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UK within 0.8% of the original BDUK phase 1 superfast broadband goal
Sunday 07 February 2016 12:06:25 by Andrew Ferguson

The UK is edging closer to its original BDUK target of 90% superfast broadband across the UK every week and it is looking like the 24 Mbps or faster target will be crossed in March and the EU figure of 30 Mbps another couple of months later. Given the political ambition is 95% superfast coverage by the end of 2017 and as individual projects push on and they are getting to ever more sparsely populated areas in the main the 95% figure may look easy but we are seeing roll-outs slowing in some areas as the premises per cabinet ratio gets worse.

What is interesting is observing the complaints about broadband which are not diminishing even though more people can get superfast broadband but are actually increasing, and this is even allowing for the lobbying that is underway over what Ofcom should and will do with Openreach. We believe that complaints are going to get worse as coverage levels improve, this is because those missed out will be increasingly worried they are in the final 5% which has no firm delivery promises yet.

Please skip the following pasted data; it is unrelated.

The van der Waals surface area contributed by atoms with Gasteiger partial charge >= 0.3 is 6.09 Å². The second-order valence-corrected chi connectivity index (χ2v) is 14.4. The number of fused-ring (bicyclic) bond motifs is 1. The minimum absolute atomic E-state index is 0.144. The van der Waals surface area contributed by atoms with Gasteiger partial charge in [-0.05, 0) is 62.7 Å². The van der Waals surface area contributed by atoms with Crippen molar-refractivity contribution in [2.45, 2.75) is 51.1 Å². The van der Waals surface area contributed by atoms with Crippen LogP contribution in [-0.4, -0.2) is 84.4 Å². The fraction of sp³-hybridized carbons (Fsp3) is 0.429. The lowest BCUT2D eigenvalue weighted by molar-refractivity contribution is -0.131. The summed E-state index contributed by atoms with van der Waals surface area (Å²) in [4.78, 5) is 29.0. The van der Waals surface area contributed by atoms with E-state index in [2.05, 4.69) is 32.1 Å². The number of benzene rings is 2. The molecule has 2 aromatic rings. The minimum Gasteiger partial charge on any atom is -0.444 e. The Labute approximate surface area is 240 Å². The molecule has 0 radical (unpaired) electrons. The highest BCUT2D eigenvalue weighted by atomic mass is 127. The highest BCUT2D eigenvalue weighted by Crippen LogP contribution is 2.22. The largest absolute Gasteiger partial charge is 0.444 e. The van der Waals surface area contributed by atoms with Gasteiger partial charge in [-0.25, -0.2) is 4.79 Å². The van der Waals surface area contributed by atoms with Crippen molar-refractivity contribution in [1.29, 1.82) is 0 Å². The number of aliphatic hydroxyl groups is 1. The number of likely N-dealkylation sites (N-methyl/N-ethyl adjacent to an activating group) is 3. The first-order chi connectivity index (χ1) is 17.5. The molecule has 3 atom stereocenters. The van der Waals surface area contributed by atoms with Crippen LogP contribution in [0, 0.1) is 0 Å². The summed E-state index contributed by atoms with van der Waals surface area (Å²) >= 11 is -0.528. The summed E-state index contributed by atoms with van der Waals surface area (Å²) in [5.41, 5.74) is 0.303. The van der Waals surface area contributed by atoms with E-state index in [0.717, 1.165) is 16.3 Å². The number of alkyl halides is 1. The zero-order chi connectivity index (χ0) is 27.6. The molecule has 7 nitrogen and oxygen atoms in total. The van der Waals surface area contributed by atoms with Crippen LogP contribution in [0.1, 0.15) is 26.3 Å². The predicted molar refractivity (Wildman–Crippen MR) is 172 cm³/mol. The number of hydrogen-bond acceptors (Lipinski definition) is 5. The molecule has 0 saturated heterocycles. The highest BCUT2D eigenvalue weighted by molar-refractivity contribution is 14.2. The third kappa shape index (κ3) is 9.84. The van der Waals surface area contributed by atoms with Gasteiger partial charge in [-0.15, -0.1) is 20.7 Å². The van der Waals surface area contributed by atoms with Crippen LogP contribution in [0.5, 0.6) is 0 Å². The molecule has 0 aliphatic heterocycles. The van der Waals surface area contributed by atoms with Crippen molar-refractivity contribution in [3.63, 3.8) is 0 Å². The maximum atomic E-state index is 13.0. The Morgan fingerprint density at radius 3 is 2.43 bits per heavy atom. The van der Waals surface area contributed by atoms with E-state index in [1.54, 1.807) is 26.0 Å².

The changes are not all rural or peri-urban and with the Virgin Media Project Lightning expansion now starting to make an impact and Openreach still delivering some totally commercial cabinets in urban areas it is not all BDUK gap funded improvements.

Superfast Broadband the 30 worst served constituencies of the UK
Thirty Parliamentary Seats with the least superfast broadband coverage

The bottom 30 out of 650 Parliamentary constituencies probably holds few surprises for those living in those areas. The large presence of Hull constituencies is because of KC carrying out a FTTH roll-out which is slower to deliver than superfast coverage, and would be in the bottom half of the 650 constituencies even if you used ultrafast broadband as the ranking metric such is the availability of Virgin Media cable across the UK.

thinkbroadband calculation of Superfast, USC, USO and Fibre Broadband Coverage across the UK, its nations and regions for premises
In descending order of superfast coverage - figures 7th February 2016
(change since 7th January 2016)
Area % fibre based % superfast
24 Mbps or faster
% superfast
30 Mbps or faster
% Ultrafast
100 Mbps or faster
% Openreach FTTP % Under 2 Mbps USC % Under proposed 10 Mbps USO
South East 96.6% 93.6% (+1) 93% 48.7% 0.75% 0.5% 2.7%
London 95.2% 93.4% (+0.1) 93.1% 67.8% 1.41% 0.3% 1.8%